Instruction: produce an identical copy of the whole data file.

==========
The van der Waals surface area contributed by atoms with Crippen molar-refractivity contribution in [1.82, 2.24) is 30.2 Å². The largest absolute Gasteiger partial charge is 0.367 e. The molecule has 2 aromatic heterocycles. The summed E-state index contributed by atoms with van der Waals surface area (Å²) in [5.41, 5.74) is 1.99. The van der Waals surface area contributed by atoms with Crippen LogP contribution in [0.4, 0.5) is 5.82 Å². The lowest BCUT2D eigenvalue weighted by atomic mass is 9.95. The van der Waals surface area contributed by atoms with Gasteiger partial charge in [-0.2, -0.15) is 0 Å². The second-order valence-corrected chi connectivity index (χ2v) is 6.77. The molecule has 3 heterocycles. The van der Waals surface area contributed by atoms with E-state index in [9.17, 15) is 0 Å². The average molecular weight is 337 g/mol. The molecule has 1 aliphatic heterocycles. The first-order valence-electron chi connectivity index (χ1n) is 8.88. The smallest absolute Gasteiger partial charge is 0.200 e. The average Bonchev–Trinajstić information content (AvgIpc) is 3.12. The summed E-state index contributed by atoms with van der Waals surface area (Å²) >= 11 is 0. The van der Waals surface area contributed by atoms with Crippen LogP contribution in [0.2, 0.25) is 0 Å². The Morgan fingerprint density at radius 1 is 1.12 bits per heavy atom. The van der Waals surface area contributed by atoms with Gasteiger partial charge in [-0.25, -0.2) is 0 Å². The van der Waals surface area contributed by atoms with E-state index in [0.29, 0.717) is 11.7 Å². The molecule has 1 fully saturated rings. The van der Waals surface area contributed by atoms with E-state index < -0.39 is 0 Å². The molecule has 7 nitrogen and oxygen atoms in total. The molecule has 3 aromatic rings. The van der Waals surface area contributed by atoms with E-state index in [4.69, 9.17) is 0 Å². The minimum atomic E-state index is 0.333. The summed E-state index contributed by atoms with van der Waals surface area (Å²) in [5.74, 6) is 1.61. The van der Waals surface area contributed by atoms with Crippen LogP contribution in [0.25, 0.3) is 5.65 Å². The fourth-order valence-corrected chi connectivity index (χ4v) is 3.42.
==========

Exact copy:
The van der Waals surface area contributed by atoms with Crippen molar-refractivity contribution in [1.82, 2.24) is 30.2 Å². The largest absolute Gasteiger partial charge is 0.367 e. The molecule has 2 aromatic heterocycles. The summed E-state index contributed by atoms with van der Waals surface area (Å²) in [5.41, 5.74) is 1.99. The van der Waals surface area contributed by atoms with Crippen LogP contribution in [0.4, 0.5) is 5.82 Å². The lowest BCUT2D eigenvalue weighted by atomic mass is 9.95. The van der Waals surface area contributed by atoms with Gasteiger partial charge in [-0.2, -0.15) is 0 Å². The second-order valence-corrected chi connectivity index (χ2v) is 6.77. The molecule has 3 heterocycles. The van der Waals surface area contributed by atoms with E-state index in [9.17, 15) is 0 Å². The average molecular weight is 337 g/mol. The molecule has 1 aliphatic heterocycles. The first-order valence-electron chi connectivity index (χ1n) is 8.88. The smallest absolute Gasteiger partial charge is 0.200 e. The average Bonchev–Trinajstić information content (AvgIpc) is 3.12. The summed E-state index contributed by atoms with van der Waals surface area (Å²) >= 11 is 0. The van der Waals surface area contributed by atoms with Crippen LogP contribution in [0.2, 0.25) is 0 Å². The Morgan fingerprint density at radius 1 is 1.12 bits per heavy atom. The van der Waals surface area contributed by atoms with Gasteiger partial charge in [-0.25, -0.2) is 0 Å². The van der Waals surface area contributed by atoms with E-state index in [0.29, 0.717) is 11.7 Å². The molecule has 1 fully saturated rings. The van der Waals surface area contributed by atoms with E-state index < -0.39 is 0 Å². The molecule has 7 nitrogen and oxygen atoms in total. The molecule has 3 aromatic rings. The van der Waals surface area contributed by atoms with E-state index in [4.69, 9.17) is 0 Å². The minimum atomic E-state index is 0.333. The summed E-state index contributed by atoms with van der Waals surface area (Å²) in [5.74, 6) is 1.61. The van der Waals surface area contributed by atoms with Crippen LogP contribution in [0.25, 0.3) is 5.65 Å². The fourth-order valence-corrected chi connectivity index (χ4v) is 3.42.